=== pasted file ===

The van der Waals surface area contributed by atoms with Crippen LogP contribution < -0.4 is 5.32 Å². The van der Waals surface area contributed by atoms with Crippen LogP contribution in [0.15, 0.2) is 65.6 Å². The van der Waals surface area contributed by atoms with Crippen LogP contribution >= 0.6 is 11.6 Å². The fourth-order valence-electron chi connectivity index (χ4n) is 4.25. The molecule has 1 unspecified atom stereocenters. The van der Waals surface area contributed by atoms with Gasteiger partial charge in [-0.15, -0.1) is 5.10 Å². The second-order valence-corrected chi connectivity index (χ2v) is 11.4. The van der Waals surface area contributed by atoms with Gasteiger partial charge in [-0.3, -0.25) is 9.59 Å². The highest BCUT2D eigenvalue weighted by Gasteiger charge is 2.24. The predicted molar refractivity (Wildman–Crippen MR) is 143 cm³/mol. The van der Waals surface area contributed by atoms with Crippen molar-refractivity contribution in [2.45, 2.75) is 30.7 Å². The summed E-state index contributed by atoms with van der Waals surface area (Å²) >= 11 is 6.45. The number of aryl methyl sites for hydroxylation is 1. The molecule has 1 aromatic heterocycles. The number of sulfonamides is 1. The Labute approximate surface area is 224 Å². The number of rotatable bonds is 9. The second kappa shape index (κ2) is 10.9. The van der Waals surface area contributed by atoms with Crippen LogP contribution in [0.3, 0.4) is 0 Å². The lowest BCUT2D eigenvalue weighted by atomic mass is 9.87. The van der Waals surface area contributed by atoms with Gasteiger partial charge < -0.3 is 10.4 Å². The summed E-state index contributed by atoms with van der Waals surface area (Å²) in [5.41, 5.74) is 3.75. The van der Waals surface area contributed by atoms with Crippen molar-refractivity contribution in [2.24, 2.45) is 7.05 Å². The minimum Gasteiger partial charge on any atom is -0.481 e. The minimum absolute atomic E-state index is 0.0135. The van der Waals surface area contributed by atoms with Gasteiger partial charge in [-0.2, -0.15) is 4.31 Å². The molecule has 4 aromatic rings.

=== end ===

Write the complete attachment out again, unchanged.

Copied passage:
The van der Waals surface area contributed by atoms with Crippen LogP contribution < -0.4 is 5.32 Å². The van der Waals surface area contributed by atoms with Crippen LogP contribution in [0.15, 0.2) is 65.6 Å². The van der Waals surface area contributed by atoms with Crippen LogP contribution >= 0.6 is 11.6 Å². The fourth-order valence-electron chi connectivity index (χ4n) is 4.25. The molecule has 1 unspecified atom stereocenters. The van der Waals surface area contributed by atoms with Gasteiger partial charge in [-0.15, -0.1) is 5.10 Å². The second-order valence-corrected chi connectivity index (χ2v) is 11.4. The van der Waals surface area contributed by atoms with Gasteiger partial charge in [-0.3, -0.25) is 9.59 Å². The highest BCUT2D eigenvalue weighted by Gasteiger charge is 2.24. The predicted molar refractivity (Wildman–Crippen MR) is 143 cm³/mol. The van der Waals surface area contributed by atoms with Crippen molar-refractivity contribution in [2.45, 2.75) is 30.7 Å². The summed E-state index contributed by atoms with van der Waals surface area (Å²) >= 11 is 6.45. The number of aryl methyl sites for hydroxylation is 1. The molecule has 1 aromatic heterocycles. The number of sulfonamides is 1. The Labute approximate surface area is 224 Å². The number of rotatable bonds is 9. The second kappa shape index (κ2) is 10.9. The van der Waals surface area contributed by atoms with Crippen LogP contribution in [0.3, 0.4) is 0 Å². The lowest BCUT2D eigenvalue weighted by atomic mass is 9.87. The van der Waals surface area contributed by atoms with Gasteiger partial charge < -0.3 is 10.4 Å². The summed E-state index contributed by atoms with van der Waals surface area (Å²) in [5.41, 5.74) is 3.75. The van der Waals surface area contributed by atoms with Crippen molar-refractivity contribution in [2.24, 2.45) is 7.05 Å². The minimum Gasteiger partial charge on any atom is -0.481 e. The minimum absolute atomic E-state index is 0.0135. The van der Waals surface area contributed by atoms with Gasteiger partial charge in [-0.2, -0.15) is 4.31 Å². The molecule has 4 aromatic rings.